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Sun 7th December 2014 09:43 by Peter Harvey
Spiders usually leave a silk thread as they move so that if they fall, they are anchored and can climb back to where they were. Generally the mass ballooning events in open countryside are the result of species of money spiders (Linyphiidae), usually the ubiquitous pioneer species, climbing to suitable heights to lift off using silk threads which catch updrafts to lift off on the rare days that weather conditions seem to be favourable for their dispersal. There are plenty of spiders associated with woodlands, so your threads are probably either the silk trails left as spiders move being picked out by the sunlight or a possible mass movement towards a location in the open above dense branches and foliage where they can launch themselves for dispersal. This is certainly not usually reported from woodlands, but on one occasion I have seen an adult crab spider Xysticus ulmi launch itself across a wide woodland ride (at least 100m) by producing a silk thread which gained enough lift to take it into the air.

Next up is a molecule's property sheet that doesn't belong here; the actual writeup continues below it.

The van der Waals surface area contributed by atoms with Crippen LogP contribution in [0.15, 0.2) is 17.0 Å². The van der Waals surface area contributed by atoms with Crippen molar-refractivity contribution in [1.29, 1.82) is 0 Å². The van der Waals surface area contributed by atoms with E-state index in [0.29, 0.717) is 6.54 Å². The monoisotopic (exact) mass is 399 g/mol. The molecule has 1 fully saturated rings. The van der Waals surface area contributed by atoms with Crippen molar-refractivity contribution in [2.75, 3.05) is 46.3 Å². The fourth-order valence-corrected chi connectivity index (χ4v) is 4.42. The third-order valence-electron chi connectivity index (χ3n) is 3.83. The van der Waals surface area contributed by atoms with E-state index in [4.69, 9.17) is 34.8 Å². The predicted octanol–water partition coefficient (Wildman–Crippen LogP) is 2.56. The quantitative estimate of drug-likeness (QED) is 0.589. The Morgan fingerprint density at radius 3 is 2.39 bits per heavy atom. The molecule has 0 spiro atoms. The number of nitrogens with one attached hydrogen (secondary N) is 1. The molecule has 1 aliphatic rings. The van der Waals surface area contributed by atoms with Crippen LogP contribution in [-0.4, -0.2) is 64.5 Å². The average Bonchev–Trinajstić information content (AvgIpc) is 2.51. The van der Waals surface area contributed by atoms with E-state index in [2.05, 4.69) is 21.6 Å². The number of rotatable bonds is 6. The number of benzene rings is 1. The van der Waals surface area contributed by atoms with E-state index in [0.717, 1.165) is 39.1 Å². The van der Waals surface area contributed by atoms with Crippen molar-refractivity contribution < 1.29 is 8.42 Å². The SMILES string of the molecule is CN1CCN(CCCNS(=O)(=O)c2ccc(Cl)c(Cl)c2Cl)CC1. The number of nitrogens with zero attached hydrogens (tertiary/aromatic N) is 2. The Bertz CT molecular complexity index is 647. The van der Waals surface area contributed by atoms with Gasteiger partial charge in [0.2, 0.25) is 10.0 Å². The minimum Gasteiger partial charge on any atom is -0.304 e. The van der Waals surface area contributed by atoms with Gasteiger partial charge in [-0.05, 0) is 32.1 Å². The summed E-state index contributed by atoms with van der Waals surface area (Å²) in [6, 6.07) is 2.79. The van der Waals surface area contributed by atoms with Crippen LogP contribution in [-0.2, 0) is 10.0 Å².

Xysticus ulmi ballooning Copyright: Peter Harvey

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Fri 5th December 2014 15:11 by Peter Pearson
Spiders moving through woodland.
While parked in the car parking space at Highwoods Country Park, we had one of those very infrequent moments, of late, when the sun actually peered through the low cloud to shine through the trees.
It was then noticed that there must have been a mass movement of spiders as the spaces between the trees were strung with gossemer threads and caught on the shafts of light.
I have seen this on meadows while out rambling, our boots and trousers covered in web in no time, but never noticed it among trees before.
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